Peter Jackson has gone from shy fanboy to master of his craft; from Pukerua Bay to Wellywood. With six journeys into Middle-earth now behind him, he has few peers in the realm of large scale filmmaking. Led by early 'behind the scenes' docos this collection pays tribute to PJ's journey, from re-making King Kong in his backyard to err ... re-making King Kong in his backyard.
Created by Gavin Strawhan and Rachel Lang, popular one hour drama series Jackson's Wharf was set in a fictional coastal town and revolved around a sibling rivalry between brothers Frank and Ben. Frank is the town policeman with a big secret; and golden boy Ben is a big city lawyer who has returned to town after their father's death. In this excerpt from the first episode of the South Pacific Pictures production, returning son Ben faces gossiping locals, simmering family tensions over the will (who will get the pub?) and an impending fishing tournament.
September 1994 marked a turning point in Peter Jackson's career. With the debut of his film Heavenly Creatures, many critics began to see him in a new light. This One Network News piece interviews Jackson at Wellington Airport, shortly after winning a Silver Lion at the Venice Film Festival for Heavenly Creatures. Jackson says he plans to keep making movies in New Zealand, and pays tribute to his late producer Jim Booth. Five months later, Jackson was nominated for his first Academy Award. Three months after that, he began Hollywood-funded movie The Frighteners in NZ.
Created by Gavin Strawhan and Rachel Lang, Jackson’s Wharf was set in a fictional coastal town and revolved around a sibling rivalry between brothers Frank (the town cop) and Ben Jackson (a big smoke lawyer). Returning with his family, golden boy Ben has controversially inherited the local pub from his recently deceased father. Produced by South Pacific Pictures, the one hour popular drama screened for two seasons. Writer James Griffin and director Niki Caro worked on the show, alongside much of the talent who would later create Mercy Peak and Outrageous Fortune.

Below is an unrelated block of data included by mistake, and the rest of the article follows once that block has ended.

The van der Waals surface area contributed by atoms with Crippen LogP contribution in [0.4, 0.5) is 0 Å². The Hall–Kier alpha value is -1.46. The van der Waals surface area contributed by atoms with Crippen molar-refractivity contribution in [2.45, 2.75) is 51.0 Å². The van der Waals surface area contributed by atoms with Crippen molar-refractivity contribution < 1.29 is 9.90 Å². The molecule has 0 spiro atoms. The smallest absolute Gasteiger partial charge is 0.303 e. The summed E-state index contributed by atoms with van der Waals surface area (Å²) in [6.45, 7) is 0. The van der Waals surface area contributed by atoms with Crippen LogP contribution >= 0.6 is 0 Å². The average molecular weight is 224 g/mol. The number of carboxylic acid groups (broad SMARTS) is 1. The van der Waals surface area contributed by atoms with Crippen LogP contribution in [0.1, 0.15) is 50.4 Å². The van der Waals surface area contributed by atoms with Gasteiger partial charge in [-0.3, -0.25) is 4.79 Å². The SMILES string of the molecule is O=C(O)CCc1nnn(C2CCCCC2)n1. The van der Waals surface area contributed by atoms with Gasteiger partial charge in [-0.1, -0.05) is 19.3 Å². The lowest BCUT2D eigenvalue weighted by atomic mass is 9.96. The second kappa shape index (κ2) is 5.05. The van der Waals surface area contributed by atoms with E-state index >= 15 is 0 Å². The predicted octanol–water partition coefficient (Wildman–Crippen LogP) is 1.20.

As Syd Jackson’s daughter Ramari puts it, there are some who sit on the couch and moan, and others who get up and take action. Winner of Best Māori Programme at the 2003 NZ TV Awards, this episode of Ngā Reo profiles the late fighter for Māori, women's and homosexual rights. The "warrior" intellectual helped put Treaty debate on the agenda, and led Māori activist group Ngā Tamatoa and the Clerical Workers Union. His nephew, broadcaster Willie Jackson, credits his uncle with rousing "the sleeping giant" of Māori activism in the 70s. Jackson would die in September 2007.
Peter Jackson has gone from being a shy, unknown fanboy making pastiche versions of his favourite fantasy movies, to a renowned master of his craft; from Pukerua Bay to Wellywood: today he has few peers in the realm of large scale filmmaking.
Aged 15, Lauren Jackson swapped high school and amateur theatre to star in movie Alex, inspired by the Tessa Duder bestseller about a teenage swimmer who competes in the Olympic Games. Time in Germany fuelled the writing of both Jackson's first play (the award-winning Exchange), and university studies on the German and Kiwi film industries. Since graduating from acting school Toi Whakaari in 2001, she has appeared on stage and screen, and directed two short films: family tale I'm Going to Mum's — which won four awards, and was invited to the 2013 Berlin Film Festival — and 2017 drama Tree.
Jimi Jackson found fame showcasing his comic chops on the internet. In 2013 he began starring in short, expletive-loaded comedy clips. Loaded onto Vine, YouTube, Facebook and Instagram, they won him a devoted fanbase — and over 900,000 Facebook followers. Soon he was doing live comedy tours in Aotearoa and Australia. In 2017 Jackson starred in Māori Television show Jimi's World, and won headlines after being photographed in blackface. The following year he made his big screen debut in comedy Alien Addiction — starring as Riko, who discovers a UFO near his Waikato town and befriends some aliens.
Fiona Jackson grew up in Hamilton and Christchurch, before a move to the US, where she provided stunts for a variety of productions, including Vincent Ward's What Dreams May Come. Since returning downunder, she has mixed studies in film with road movie Penny Black — which she produced and co-wrote — and her masters project, a documentary featuring Rocky Horror Show creator Richard O’Brien.
Arm yourself with jaffas and get set for debate: NZ On Screen has gone out on a limb and selected an all-time NZ feature film Top 10. Starring the icons of the Kiwi big screen — Blondini, Ada, Beth, Boy. Whet your appetite for our finest features via choice 10-minute excerpts of the movies. Cook the man some eggs, we're taking this Top 10 to Invercargill!